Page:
This site is not maintained. Click here for the new website of Richard Dawkins.

Comment

← Yale Surrenders - Why did Yale University Press remove images of Mohammed from a book about the Danish cartoons?

MelM's Avatar Jump to comment 24 by MelM

A very good article from Hitchens! I see the following as the heart of it:

"It was bad enough during the original controversy, when most of the news media—and in the age of "the image" at that—refused to show the cartoons out of simple fear. But now the rot has gone a serious degree further into the fabric. Now we have to say that the mayhem we fear is also our fault, if not indeed our direct responsibility"
An end to freedom of speech!
If putting the cartoons in a book is someday legally surpressed, it's thinking like that attributed to Y.U.P. that will have led the way. What if some atheist were to go out and shoot a holy man? What if the pious riot (or threaten to riot) when an atheist speaker comes to town? The views attributed to Y.U.P. could be used to justify pulling TGD from the book stores, shuting down this blog, and ending speaking tours by atheists. "The welfare of others" type justifications for suppressing freedom of speech are already an issue in the U.S. If it were not for the 1st Amendment, I believe we'd already be a long way down that road. I don't remember a support for curtailing freedom of speech that's not, in someway, justified by the "public interest".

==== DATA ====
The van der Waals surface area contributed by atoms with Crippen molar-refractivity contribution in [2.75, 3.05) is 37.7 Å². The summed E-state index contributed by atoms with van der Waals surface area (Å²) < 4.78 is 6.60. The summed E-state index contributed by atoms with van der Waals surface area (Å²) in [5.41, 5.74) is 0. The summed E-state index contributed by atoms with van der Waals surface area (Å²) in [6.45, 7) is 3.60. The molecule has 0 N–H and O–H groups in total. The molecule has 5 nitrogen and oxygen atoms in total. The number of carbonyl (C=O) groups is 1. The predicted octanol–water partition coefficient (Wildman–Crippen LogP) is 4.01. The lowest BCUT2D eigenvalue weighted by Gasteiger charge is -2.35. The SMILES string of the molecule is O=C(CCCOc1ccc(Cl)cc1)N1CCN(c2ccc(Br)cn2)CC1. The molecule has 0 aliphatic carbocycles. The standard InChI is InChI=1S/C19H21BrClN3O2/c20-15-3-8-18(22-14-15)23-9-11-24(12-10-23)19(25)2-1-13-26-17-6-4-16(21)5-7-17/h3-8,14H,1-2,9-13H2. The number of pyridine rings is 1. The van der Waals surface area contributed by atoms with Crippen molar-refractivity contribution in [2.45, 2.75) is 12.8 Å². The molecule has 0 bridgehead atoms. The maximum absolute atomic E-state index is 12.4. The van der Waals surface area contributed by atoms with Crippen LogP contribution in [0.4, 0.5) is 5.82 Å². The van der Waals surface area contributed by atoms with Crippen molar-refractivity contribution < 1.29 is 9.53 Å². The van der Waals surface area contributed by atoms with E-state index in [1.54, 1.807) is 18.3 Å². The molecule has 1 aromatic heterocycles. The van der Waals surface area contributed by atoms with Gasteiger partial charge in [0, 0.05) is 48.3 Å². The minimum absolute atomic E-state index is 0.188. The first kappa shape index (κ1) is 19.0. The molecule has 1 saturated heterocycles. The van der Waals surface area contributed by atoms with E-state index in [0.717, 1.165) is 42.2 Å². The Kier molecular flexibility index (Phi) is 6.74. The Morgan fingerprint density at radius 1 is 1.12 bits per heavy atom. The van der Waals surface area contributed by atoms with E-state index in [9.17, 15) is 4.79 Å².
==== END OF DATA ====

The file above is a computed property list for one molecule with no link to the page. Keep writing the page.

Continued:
A view of "instigating violence".
Yes, someone, somewhere, somehow, could take something I say and conclude that he should do harm to himself or others. To take a crack at what it means to "instigate violence", I don't think I'm instigating violence unless what I'm saying calls for and is intended to create or continue an act of violence or threat of violence: it's therefore not just a view but it's part of an act or threat of an act. At the time of Dr. Tiller's (the abortion doctor) murder, one comment I read said that such doctors should be shot. As bad as this is, I don't think it constitutes "instigation of violence". If it were said in the midst of a riot, for example, I think it would constitutue instigation: so, I think context also should matter.

The U.N. will like this.
I note also that the view of Y.U.P. would be welcome by the U.N. folks who want suppression of criticism of religion. Look for it to be quoted approvingly!

Edit: I think the way to fight the Islamists on this is for every publication to show the cartoons as needed. Use the "I am Spartacus." tactic.

Tue, 18 Aug 2009 19:57:00 UTC | #389545